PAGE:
We conclude the book in chapter 14 with a summary of our findings and a discussion of their implications for the design of macroeconomic policies for emerging markets, advanced countries, and the global economy. Our analysis points to a number of interesting avenues for future research, which we also summarize in the concluding chapter.

Chapter Two

Rising Global Linkages and International Business Cycles: What Do We Know?

This chapter provides an overview of the literature about the implications of global trade and financial linkages for the properties of business cycles in advanced countries and EMEs. We first pre sent a brief summary of theoretical arguments and empirical evidence about how greater trade and financial linkages could influence the volatility and synchronization of business cycles. We then turn our attention to empirical studies analyzing various aspects of cyclical linkages between advanced countries and EMEs.

Theoretical Implications

Theoretical models have different implications about how global integration should affect volatility of output and other macroeconomic aggregates. The same is true for comovement of different macro variables. We review the literature on each of these separately.

Volatility and Synchronization of Output in Theory

There is no consistent theoretical prediction across different models about how trade and financial linkages affect output volatility. The effects of trade and financial integration depend, in different models, on the level of development, the nature of the shocks, and the pattern of specialization.

International trade linkages generate both demand- and supply-side spillovers across countries, which can increase the degree of business cycle comovement. For example, on the demand side an investment or consumption boom in one country can generate increased demand for imports, boosting economies abroad. On the supply side a positive shock to output in tradable goods leads to lower prices; hence, imported inputs for other countries become cheaper.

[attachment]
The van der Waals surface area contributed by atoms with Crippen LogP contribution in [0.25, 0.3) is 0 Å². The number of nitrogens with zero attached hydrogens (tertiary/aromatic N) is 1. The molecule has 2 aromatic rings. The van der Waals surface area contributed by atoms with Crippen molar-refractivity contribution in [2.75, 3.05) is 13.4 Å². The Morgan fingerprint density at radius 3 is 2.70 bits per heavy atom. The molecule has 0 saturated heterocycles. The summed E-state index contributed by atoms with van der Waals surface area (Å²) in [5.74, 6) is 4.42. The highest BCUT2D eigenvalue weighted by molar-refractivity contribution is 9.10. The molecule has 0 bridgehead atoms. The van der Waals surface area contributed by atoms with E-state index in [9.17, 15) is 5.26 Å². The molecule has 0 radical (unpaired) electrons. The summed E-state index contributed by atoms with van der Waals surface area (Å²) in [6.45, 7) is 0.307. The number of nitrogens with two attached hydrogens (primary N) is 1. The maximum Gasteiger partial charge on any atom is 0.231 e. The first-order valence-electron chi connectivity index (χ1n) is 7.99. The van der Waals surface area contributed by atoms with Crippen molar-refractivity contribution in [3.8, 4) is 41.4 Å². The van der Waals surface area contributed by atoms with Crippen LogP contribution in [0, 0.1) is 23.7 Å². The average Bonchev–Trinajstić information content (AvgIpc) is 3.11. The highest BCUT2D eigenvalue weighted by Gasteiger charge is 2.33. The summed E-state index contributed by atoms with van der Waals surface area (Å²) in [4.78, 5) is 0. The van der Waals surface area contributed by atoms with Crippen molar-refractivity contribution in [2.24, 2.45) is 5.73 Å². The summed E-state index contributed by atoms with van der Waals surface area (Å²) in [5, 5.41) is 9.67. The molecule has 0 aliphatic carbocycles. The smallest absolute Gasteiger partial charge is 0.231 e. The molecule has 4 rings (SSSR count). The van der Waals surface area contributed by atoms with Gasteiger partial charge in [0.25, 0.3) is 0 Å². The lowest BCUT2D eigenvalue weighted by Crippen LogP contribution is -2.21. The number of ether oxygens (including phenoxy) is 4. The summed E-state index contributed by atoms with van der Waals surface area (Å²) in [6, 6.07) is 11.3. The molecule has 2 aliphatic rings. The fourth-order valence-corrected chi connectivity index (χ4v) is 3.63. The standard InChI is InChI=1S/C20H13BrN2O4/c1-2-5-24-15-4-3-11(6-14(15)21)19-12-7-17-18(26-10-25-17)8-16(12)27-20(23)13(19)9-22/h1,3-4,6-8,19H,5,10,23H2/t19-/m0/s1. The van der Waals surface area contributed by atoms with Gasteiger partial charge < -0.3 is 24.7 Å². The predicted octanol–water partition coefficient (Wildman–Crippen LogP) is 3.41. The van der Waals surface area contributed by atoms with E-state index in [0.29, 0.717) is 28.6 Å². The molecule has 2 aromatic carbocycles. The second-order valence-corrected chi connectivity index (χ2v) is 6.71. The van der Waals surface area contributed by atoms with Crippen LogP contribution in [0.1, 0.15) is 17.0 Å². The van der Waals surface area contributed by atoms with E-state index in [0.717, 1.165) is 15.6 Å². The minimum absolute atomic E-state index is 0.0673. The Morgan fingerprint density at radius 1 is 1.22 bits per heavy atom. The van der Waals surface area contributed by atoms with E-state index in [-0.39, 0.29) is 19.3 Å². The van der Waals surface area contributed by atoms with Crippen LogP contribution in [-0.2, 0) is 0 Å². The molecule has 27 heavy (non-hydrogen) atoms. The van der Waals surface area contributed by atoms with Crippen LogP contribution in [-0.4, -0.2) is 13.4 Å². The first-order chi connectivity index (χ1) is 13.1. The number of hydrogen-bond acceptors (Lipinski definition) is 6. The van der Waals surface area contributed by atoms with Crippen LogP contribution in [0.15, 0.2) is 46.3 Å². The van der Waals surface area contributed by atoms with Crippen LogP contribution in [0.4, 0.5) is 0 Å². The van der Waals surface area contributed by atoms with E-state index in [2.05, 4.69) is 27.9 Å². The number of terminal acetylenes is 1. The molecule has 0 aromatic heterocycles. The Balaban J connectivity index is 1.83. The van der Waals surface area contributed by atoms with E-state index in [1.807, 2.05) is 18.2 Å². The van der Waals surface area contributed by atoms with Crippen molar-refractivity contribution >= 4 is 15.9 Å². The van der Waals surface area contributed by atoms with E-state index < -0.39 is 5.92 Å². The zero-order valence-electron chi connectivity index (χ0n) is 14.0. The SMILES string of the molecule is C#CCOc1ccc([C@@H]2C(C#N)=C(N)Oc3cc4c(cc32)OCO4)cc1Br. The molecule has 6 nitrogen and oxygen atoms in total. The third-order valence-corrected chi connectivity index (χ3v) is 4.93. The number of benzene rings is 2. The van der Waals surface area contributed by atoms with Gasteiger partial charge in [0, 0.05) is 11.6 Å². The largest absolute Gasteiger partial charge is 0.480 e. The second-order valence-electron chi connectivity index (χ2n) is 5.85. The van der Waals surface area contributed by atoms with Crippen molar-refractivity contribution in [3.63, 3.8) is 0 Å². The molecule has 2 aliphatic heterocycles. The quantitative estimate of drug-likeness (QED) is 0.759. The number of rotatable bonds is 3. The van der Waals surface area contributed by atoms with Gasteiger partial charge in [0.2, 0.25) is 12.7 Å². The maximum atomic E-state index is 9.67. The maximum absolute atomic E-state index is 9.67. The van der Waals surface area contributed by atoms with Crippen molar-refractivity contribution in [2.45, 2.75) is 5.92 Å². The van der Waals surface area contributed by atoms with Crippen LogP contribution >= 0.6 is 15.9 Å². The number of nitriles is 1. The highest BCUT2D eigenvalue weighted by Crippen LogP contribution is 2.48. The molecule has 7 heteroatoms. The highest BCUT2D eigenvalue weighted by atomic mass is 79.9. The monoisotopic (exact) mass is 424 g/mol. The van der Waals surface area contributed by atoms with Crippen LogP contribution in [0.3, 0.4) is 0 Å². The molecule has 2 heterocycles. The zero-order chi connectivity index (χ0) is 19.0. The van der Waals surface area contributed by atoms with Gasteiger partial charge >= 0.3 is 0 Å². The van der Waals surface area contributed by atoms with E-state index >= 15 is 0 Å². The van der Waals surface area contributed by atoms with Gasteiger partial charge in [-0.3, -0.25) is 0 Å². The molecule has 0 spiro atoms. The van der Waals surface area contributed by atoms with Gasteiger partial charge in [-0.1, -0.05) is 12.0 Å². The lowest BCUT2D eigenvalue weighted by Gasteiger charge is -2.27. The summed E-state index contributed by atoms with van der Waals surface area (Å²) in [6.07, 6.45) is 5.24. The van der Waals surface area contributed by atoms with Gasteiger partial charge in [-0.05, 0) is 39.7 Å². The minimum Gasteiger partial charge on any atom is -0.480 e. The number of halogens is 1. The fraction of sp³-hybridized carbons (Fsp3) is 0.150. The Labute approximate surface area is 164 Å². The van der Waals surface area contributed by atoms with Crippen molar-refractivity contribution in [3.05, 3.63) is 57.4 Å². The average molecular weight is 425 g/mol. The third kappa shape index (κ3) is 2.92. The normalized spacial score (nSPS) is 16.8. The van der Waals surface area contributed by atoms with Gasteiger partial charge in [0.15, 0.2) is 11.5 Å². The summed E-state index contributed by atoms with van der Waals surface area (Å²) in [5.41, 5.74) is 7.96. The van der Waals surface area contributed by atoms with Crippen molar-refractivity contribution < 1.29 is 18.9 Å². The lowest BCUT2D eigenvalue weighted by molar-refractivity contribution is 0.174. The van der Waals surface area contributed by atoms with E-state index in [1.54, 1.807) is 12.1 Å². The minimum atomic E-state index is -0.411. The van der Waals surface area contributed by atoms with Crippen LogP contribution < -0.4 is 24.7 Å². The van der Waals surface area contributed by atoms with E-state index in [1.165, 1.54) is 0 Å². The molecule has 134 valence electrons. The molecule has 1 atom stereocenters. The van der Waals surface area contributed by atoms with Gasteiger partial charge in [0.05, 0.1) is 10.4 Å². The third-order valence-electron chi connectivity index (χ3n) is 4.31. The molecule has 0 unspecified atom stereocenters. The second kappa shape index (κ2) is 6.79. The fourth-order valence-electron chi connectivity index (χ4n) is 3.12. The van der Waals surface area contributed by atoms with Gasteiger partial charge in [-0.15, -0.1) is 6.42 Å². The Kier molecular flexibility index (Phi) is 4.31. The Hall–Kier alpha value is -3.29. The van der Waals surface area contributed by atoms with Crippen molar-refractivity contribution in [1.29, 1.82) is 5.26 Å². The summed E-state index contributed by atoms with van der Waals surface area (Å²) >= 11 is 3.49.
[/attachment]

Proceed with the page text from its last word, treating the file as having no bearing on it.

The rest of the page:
However, both classical and "new" trade theories imply that increased trade linkages lead to increased specialization. How does increased specialization affect the degree of comovement? The answer depends on the nature of specialization (intraindustry versus interindustry) and the types of shocks (common versus country-specific). If stronger trade linkages are associated with increased interindustry specialization across countries, then the impact of increased trade depends on the nature of shocks. If industry-specific shocks are more important in driving business cycles, then international business cycle comovement is expected to decrease. If common shocks, which might be associated with changes in demand or with supply conditions, are more dominant than industry-specific shocks, then this would lead to a higher degree of business cycle comovement (Frankel and Rose, 1998).